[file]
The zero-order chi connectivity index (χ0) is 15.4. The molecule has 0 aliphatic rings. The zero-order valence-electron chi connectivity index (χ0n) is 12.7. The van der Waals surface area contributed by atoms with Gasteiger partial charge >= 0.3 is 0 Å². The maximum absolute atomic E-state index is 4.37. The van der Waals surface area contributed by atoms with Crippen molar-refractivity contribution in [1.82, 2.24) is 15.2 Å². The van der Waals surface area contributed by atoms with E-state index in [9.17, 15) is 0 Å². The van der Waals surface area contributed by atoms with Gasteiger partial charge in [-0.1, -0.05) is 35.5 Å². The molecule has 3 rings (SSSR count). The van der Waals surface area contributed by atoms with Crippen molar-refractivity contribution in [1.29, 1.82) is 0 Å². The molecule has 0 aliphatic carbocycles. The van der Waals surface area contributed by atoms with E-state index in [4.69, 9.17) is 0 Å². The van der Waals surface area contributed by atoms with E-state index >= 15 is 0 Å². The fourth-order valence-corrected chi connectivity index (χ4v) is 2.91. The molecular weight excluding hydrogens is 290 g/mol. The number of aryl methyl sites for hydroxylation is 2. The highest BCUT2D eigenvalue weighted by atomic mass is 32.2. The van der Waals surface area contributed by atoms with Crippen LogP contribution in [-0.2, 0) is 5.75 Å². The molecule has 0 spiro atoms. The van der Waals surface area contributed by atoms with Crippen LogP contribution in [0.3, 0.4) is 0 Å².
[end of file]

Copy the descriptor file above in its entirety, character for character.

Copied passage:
The zero-order chi connectivity index (χ0) is 15.4. The molecule has 0 aliphatic rings. The zero-order valence-electron chi connectivity index (χ0n) is 12.7. The van der Waals surface area contributed by atoms with Gasteiger partial charge >= 0.3 is 0 Å². The maximum absolute atomic E-state index is 4.37. The van der Waals surface area contributed by atoms with Crippen molar-refractivity contribution in [1.82, 2.24) is 15.2 Å². The van der Waals surface area contributed by atoms with E-state index in [9.17, 15) is 0 Å². The van der Waals surface area contributed by atoms with Gasteiger partial charge in [-0.1, -0.05) is 35.5 Å². The molecule has 3 rings (SSSR count). The van der Waals surface area contributed by atoms with Crippen molar-refractivity contribution in [1.29, 1.82) is 0 Å². The molecule has 0 aliphatic carbocycles. The van der Waals surface area contributed by atoms with E-state index in [4.69, 9.17) is 0 Å². The van der Waals surface area contributed by atoms with E-state index >= 15 is 0 Å². The fourth-order valence-corrected chi connectivity index (χ4v) is 2.91. The molecular weight excluding hydrogens is 290 g/mol. The number of aryl methyl sites for hydroxylation is 2. The highest BCUT2D eigenvalue weighted by atomic mass is 32.2. The van der Waals surface area contributed by atoms with Crippen LogP contribution in [-0.2, 0) is 5.75 Å². The molecule has 0 spiro atoms. The van der Waals surface area contributed by atoms with Crippen LogP contribution in [0.3, 0.4) is 0 Å².